Thwarting Laptop and Data Theft

Oct. 27, 2008
Laptops are high-value items that catch the eyes of thieves. How to protect your company's laptops and the data on them.

Once upon a time in the corporate kingdom, laptop computers were chunky, clunky, heavy and improbably portable. With limited memory and hard disk capacity, they were considered innovative devices that were expensive, limited in capabilities, and highly unpopular.

Now laptops are relatively small, lightweight, and have tremendous disk capacity and memory, and it seems that every corporation provides them to some employees. But while portability is the greatest attribute of the laptop, it is also its greatest weakness. With the increase in portability and capacity of the laptop has come an increase in loss and theft of both the computers and their data.

Gartner claimed in 2002 that the chances of a laptop being stolen were one in 10. The Privacy Rights Clearing House reported last month that 40% of reported private-sector data breach events in 2006 were due to laptop theft. The smaller laptops get, the easier they are to slip into a handbag, briefcase or shopping bag unnoticed. They are also easy to leave behind.

In addition to thieves, companies face human nature. Roy Stephan, director of cyber security for IT solutions provider Intelligent Decisions, warns corporations to remember that employees' negligence can be as big an issue as theft. “Even if devices aren't stolen, people lose stuff,” he said. “The smaller and more portable devices become the greater the chances of them getting left behind and lost.”

The Cost of Loss

To the corporate entity, laptop theft and loss become fiscal problems. FBI statistics show that 97% of stolen or lost laptops are never recovered. That means one loss probably amounts to between $400 and $1500 down the drain, just in cost of the physical device. But corporations need to worry about more than the laptop itself. They need to address the security of the data on the device.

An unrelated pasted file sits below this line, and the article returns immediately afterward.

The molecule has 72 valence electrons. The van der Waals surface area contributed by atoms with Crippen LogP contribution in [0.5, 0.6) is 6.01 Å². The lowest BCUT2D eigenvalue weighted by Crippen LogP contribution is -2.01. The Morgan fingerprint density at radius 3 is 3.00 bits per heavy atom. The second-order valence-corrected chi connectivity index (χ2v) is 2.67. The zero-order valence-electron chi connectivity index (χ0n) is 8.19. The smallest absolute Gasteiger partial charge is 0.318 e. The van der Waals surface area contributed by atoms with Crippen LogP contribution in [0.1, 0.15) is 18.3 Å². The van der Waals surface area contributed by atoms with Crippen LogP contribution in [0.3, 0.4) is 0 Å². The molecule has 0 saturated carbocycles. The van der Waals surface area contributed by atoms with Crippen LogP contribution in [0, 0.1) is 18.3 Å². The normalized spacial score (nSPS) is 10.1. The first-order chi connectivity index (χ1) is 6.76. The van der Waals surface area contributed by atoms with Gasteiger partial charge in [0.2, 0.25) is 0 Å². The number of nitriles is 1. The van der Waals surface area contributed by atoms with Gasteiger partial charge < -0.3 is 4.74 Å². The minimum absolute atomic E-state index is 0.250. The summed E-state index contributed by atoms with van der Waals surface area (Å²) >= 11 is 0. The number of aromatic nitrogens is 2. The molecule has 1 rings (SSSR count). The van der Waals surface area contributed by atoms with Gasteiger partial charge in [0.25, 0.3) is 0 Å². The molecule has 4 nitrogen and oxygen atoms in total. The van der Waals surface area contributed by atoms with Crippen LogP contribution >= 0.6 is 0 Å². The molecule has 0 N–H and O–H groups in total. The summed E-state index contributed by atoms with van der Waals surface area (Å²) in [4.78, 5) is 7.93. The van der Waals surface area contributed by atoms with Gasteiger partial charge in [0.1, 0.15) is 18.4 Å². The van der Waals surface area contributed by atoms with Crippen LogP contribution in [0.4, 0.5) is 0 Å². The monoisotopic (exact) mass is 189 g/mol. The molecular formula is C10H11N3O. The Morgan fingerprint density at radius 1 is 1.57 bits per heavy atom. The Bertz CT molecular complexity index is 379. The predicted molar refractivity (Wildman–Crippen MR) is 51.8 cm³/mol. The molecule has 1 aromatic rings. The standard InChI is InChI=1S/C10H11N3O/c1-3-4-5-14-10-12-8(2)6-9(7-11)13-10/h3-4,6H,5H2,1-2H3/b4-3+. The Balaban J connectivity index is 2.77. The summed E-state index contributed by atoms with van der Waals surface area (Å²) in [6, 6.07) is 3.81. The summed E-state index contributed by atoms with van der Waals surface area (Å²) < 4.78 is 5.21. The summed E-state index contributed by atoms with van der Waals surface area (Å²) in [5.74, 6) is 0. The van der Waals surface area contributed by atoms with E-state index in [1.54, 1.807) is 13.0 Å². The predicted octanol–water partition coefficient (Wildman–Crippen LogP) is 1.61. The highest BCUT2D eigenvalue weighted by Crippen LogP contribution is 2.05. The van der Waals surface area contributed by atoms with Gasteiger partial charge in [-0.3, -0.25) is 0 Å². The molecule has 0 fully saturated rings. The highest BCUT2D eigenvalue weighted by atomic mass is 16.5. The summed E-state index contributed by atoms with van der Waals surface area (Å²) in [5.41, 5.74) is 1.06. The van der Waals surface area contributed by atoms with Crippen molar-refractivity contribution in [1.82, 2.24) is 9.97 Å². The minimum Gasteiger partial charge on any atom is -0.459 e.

Gary Bradt is an IT professional and a military veteran whose personal information was on a laptop stolen last year from the U.S. Department of Veterans Affairs . As vice president of the biometric division at Silex Technology, Bradt was acutely aware of the significance of such a loss. According to him, a biometric solution such as a fingerprint reader could have secured the data on the laptop. However, the government had not invested in that type of solution.

“Cost is always a big factor in making security decisions,” said Bradt. “Too often companies and agencies try to cut corners and economize by not spending the money necessary to secure their laptops. They frequently wind up suffering losses that are much more expensive than the security measures would have been due to the value and significance of the data being compromised or lost when their laptop disappears.”

Eric Hay, director of worldwide engineering for Credant Technologies, said, “Security has always been a nice thing, but not an essential requirement. Once the VA's stolen laptop became headline news item, the federal government reevaluated its situation and decided that appropriate security is a necessity.”

Corporations should learn from the government and implement protections before their information can be compromised. So how can corporations and their modern road warriors protect their laptops and vital company data from clever, sticky-fingered, fleet-footed thieves?

Educate and Equip Employees

One crucial step in protecting mobile data is educating laptop users on how to care for their portable machines. Companies should request or require, to the extent possible, that users take appropriate care to physically protect their laptops when out of the office. Recommended measures could include the following:

  • Store only essential data on laptops.
  • When sitting with the laptop not in use, wrap the laptop case strap around one ankle.